It is not that your brother was born to be non-emotional and you were born overly emotional and angry. What it is, is that the two of you reacted to different treatments from your parents. They encouraged him to be a certain way, and he is. They didn’t treat you as an equal to him, so you became understandably angry.

    What do you think of what I wrote here so far?

    anita

    #384050
    Aum
    Participant

    Hi Anita, thanks for having me back 🙂 I’m sorry I don’t have more pleasant things to write about.

    First, thank you for taking the time to read over this and give a response, I really appreciate your time and energy.

    Second, I have been thinking about leaving ever since I returned, it’s terrible but true. I’ve been looking at moving out too, but financially, it’s not an option rn. I feel guilty about it, but I think again at this point, parental/familial guilt is something we all have…

    I think what you’re saying is true. I guess I was angry that I was being treated differently, maybe picking up on it even when I was young. Now that I think about it, I lashed out a lot when I was a child, and even now, being around them makes me want to lash out. I don’t want to resent any of them for this even though it really hurts. It’s pointless when they’re so ignorant to all of this and I’m sure there were some deep-seated cultural reasons for the fact that my brother, a boy, was given favor over me, a girl.

    Is there a way to move past this without an acknowledgment or apology from them?

     

    #384054
    anita
    Participant

    Dear Aum:

    You are very welcome and no need to apologize for posting about “more pleasant things”!

    Is there a way to move past this without an acknowledgment or apology from them?“- yes, if you physically move away from your family who is still treating you unfairly,  and if  you choose a relationship or relationships elsewhere, where you are being treated fairly. Otherwise, I don’t see a way to live with, or interact with people who treat you unfairly and ..  be okay with it.

    anita

    #384096
    Aum
    Participant

    Hi Anita, I see what you mean. I don’t mind the going away part, I’ve done it before so I don’t think it will be hard doing it again.

    I guess what I’m trying to say is that I’d still like to be part of my brother’s life, esp now that this big thing is happening for him. We have the type of dynamic where we tell each other important life stuff first, even before we tell our parents. Basically, he’s my emergency contact. I think whatever role I have in his life currently is going to be lessened pretty soon, which is why I don’t feel as guilty about leaving.

    Am I insane for still wanting to maintain a relationship with him?

    #384101
    anita
    Participant

    Dear Aum:

    Of course you are not insane for wanting to maintain a relationship with your brother and with his family, once he marries and has children.

    Idk whether it’s repression or denial, but he never feels bad feelings, never wants to talk about bad feelings and whenever I approach him to talk about my struggles, he gives me a few moments of his time before getting bored/disengaging/withdrawing. It’s like he can’t handle heavy emotions“-

    – he has bad feelings but he is able to brush them off and not dwell in them. Be happy for him, that he is able to do that. Try to be more like him in this regard. I am not saying that you should deny or repress your feelings, but when you are around him and his future family, when interacting with them, focus on the here-and-now, and not on the past. Stop approaching him to talk about your struggles in regard to your parents and childhood: he is your brother, not your friend, and not your therapist.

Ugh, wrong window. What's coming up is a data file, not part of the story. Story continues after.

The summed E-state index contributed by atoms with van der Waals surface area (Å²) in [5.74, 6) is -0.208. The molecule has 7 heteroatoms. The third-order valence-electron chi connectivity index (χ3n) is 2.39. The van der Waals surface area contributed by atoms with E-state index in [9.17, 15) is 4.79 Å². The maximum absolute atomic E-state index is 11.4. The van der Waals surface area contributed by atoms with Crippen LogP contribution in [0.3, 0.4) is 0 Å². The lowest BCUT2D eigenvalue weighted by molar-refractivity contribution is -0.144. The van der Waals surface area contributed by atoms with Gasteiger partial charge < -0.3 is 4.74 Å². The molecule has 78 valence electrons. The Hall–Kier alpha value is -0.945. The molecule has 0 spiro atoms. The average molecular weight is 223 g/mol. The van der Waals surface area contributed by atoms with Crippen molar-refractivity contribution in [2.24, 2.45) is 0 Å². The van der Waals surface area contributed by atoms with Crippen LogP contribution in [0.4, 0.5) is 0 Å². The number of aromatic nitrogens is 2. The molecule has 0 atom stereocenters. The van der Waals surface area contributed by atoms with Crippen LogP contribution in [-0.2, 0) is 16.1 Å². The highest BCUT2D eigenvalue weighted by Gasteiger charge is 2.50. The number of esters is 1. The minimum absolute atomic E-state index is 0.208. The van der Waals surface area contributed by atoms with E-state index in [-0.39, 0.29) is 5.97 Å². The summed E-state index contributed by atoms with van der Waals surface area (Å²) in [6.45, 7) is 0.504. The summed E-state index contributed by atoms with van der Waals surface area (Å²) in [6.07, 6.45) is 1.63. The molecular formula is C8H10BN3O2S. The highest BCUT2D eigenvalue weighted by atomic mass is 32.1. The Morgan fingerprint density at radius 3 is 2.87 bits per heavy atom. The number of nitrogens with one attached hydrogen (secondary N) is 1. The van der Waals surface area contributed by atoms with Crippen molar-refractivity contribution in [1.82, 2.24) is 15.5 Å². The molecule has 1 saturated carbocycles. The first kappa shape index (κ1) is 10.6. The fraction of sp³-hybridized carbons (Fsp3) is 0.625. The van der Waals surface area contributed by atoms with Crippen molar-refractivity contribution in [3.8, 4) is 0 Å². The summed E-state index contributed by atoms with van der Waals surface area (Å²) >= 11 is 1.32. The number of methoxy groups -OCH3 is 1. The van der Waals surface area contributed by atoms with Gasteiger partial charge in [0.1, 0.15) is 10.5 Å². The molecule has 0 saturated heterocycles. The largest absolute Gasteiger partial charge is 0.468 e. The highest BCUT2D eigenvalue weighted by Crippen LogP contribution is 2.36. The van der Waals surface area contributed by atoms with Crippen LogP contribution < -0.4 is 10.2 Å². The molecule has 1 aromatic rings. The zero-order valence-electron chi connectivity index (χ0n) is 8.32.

You are unhappy about his responses when you shared your feelings in regard to your parents and childhood, but it is very unlikely for any adult sibling to have an adequate and accurate understanding of another sibling’s subjective experience of childhood and parents (when it is different from one’s own) because a sibling is not objective enough to have such understanding. No matter how much one sibling shares with the other, the other can’t really get it.

    He cannot understand your subjective experience of your childhood and you cannot understand his subjective experience of his childhood because neither one of you is objective. It is well known that for a psychotherapist to have a good understanding of a client’s experience of childhood, the therapist has to be objective enough, that is, to separate her experience of her own childhood from that of the client’s, which is often not easy to do. Siblings with different subjective experiences of childhood are very unlikely to be able to do that. Therefore, I suggest that you no longer try to make him understand your childhood experience, including your relationships with your parents. And keep in mind that you don’t really know his experience!

    When you told him recently something about how you were treated negatively by your parents, he said:  “But mom and dad do that to me too“- you didn’t know that, did you? You thought that your parents treated him perfectly?

    anita

     

    #384108
    Aum
    Participant

    Hi Anita,

    When you said

    “he is your brother, not your friend, and not your therapist”

    and

    “it is very unlikely for any adult sibling to have an adequate and accurate understanding of another sibling’s subjective experience of childhood and parents (when it is different from one’s own) because a sibling is not objective enough to have such understanding. No matter how much one sibling shares with the other, the other can’t really get it”

    something clicked for me. I totally understand what you’re saying. I guess I got so lost in the hurt of the past stuff that I was being myopic. I think maybe I tend to take even little things personally because of how we grew up. But that’s on me not on him. I do struggle to stay present if I’m being honest, so I will have to work on that more.

    I know this situation isn’t that serious, but I do get trapped in my head a lot so thank you for talking this through with me I really appreciate it!

    #384109
    anita
    Participant

    Dear Aum:

    You are welcome, and you can post here anytime you are trapped in your head, as you phrased it. It is very tough to grow up being treated as less-than a sibling, it leads to ongoing anger that blurs a person’s sight, causing that myopic vision you mentioned.

    anita